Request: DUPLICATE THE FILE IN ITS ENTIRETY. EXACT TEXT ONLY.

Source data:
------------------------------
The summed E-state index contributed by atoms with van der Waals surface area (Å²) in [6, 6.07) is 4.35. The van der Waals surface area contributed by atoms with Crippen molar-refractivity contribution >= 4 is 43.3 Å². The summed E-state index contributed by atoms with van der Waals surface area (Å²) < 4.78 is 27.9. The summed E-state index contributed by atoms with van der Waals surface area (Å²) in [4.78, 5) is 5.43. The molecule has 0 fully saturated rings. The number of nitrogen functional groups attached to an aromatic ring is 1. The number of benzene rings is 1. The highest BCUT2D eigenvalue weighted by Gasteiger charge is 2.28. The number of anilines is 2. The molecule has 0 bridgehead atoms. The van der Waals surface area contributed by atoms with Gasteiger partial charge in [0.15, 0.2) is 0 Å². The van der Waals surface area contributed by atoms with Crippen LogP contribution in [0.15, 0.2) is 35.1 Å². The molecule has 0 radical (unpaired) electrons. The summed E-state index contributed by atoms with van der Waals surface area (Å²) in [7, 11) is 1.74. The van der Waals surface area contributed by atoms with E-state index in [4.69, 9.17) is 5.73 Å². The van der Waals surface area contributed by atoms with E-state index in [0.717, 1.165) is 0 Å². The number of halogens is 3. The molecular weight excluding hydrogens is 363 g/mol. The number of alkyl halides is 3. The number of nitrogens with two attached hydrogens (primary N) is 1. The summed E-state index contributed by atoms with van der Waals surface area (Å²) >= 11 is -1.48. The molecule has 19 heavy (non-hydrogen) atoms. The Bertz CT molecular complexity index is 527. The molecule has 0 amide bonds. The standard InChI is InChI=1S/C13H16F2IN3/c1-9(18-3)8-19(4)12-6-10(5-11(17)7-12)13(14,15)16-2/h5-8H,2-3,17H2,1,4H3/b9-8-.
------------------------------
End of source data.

The summed E-state index contributed by atoms with van der Waals surface area (Å²) in [6, 6.07) is 4.35. The van der Waals surface area contributed by atoms with Crippen molar-refractivity contribution >= 4 is 43.3 Å². The summed E-state index contributed by atoms with van der Waals surface area (Å²) < 4.78 is 27.9. The summed E-state index contributed by atoms with van der Waals surface area (Å²) in [4.78, 5) is 5.43. The molecule has 0 fully saturated rings. The number of nitrogen functional groups attached to an aromatic ring is 1. The number of benzene rings is 1. The highest BCUT2D eigenvalue weighted by Gasteiger charge is 2.28. The number of anilines is 2. The molecule has 0 bridgehead atoms. The van der Waals surface area contributed by atoms with Gasteiger partial charge in [0.15, 0.2) is 0 Å². The van der Waals surface area contributed by atoms with Crippen LogP contribution in [0.15, 0.2) is 35.1 Å². The molecule has 0 radical (unpaired) electrons. The summed E-state index contributed by atoms with van der Waals surface area (Å²) in [7, 11) is 1.74. The van der Waals surface area contributed by atoms with E-state index in [4.69, 9.17) is 5.73 Å². The van der Waals surface area contributed by atoms with E-state index in [0.717, 1.165) is 0 Å². The number of halogens is 3. The molecular weight excluding hydrogens is 363 g/mol. The number of alkyl halides is 3. The number of nitrogens with two attached hydrogens (primary N) is 1. The summed E-state index contributed by atoms with van der Waals surface area (Å²) >= 11 is -1.48. The molecule has 19 heavy (non-hydrogen) atoms. The Bertz CT molecular complexity index is 527. The molecule has 0 amide bonds. The standard InChI is InChI=1S/C13H16F2IN3/c1-9(18-3)8-19(4)12-6-10(5-11(17)7-12)13(14,15)16-2/h5-8H,2-3,17H2,1,4H3/b9-8-.